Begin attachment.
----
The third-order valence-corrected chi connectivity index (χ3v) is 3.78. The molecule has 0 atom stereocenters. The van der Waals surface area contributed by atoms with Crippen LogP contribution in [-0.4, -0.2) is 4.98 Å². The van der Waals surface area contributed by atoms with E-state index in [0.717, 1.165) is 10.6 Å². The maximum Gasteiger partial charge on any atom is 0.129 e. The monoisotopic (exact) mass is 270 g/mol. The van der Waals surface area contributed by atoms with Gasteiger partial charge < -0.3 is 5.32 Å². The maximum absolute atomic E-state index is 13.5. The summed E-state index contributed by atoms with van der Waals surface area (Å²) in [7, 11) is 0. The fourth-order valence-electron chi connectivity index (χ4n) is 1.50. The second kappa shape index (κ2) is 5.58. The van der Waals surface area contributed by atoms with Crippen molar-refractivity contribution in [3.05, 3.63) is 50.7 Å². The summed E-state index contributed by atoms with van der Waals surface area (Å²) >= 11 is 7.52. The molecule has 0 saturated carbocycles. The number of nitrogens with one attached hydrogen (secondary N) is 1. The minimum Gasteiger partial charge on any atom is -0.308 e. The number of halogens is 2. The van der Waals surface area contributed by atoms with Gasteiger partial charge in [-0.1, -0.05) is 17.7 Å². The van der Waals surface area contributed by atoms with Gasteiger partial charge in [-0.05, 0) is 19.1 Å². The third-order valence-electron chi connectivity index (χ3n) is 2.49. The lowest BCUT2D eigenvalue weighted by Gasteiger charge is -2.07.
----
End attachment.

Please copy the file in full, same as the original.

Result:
The third-order valence-corrected chi connectivity index (χ3v) is 3.78. The molecule has 0 atom stereocenters. The van der Waals surface area contributed by atoms with Crippen LogP contribution in [-0.4, -0.2) is 4.98 Å². The van der Waals surface area contributed by atoms with E-state index in [0.717, 1.165) is 10.6 Å². The maximum Gasteiger partial charge on any atom is 0.129 e. The monoisotopic (exact) mass is 270 g/mol. The van der Waals surface area contributed by atoms with Gasteiger partial charge < -0.3 is 5.32 Å². The maximum absolute atomic E-state index is 13.5. The summed E-state index contributed by atoms with van der Waals surface area (Å²) in [7, 11) is 0. The fourth-order valence-electron chi connectivity index (χ4n) is 1.50. The second kappa shape index (κ2) is 5.58. The van der Waals surface area contributed by atoms with Crippen molar-refractivity contribution in [3.05, 3.63) is 50.7 Å². The summed E-state index contributed by atoms with van der Waals surface area (Å²) >= 11 is 7.52. The molecule has 0 saturated carbocycles. The number of nitrogens with one attached hydrogen (secondary N) is 1. The minimum Gasteiger partial charge on any atom is -0.308 e. The number of halogens is 2. The van der Waals surface area contributed by atoms with Gasteiger partial charge in [-0.1, -0.05) is 17.7 Å². The van der Waals surface area contributed by atoms with Gasteiger partial charge in [-0.05, 0) is 19.1 Å². The third-order valence-electron chi connectivity index (χ3n) is 2.49. The lowest BCUT2D eigenvalue weighted by Gasteiger charge is -2.07.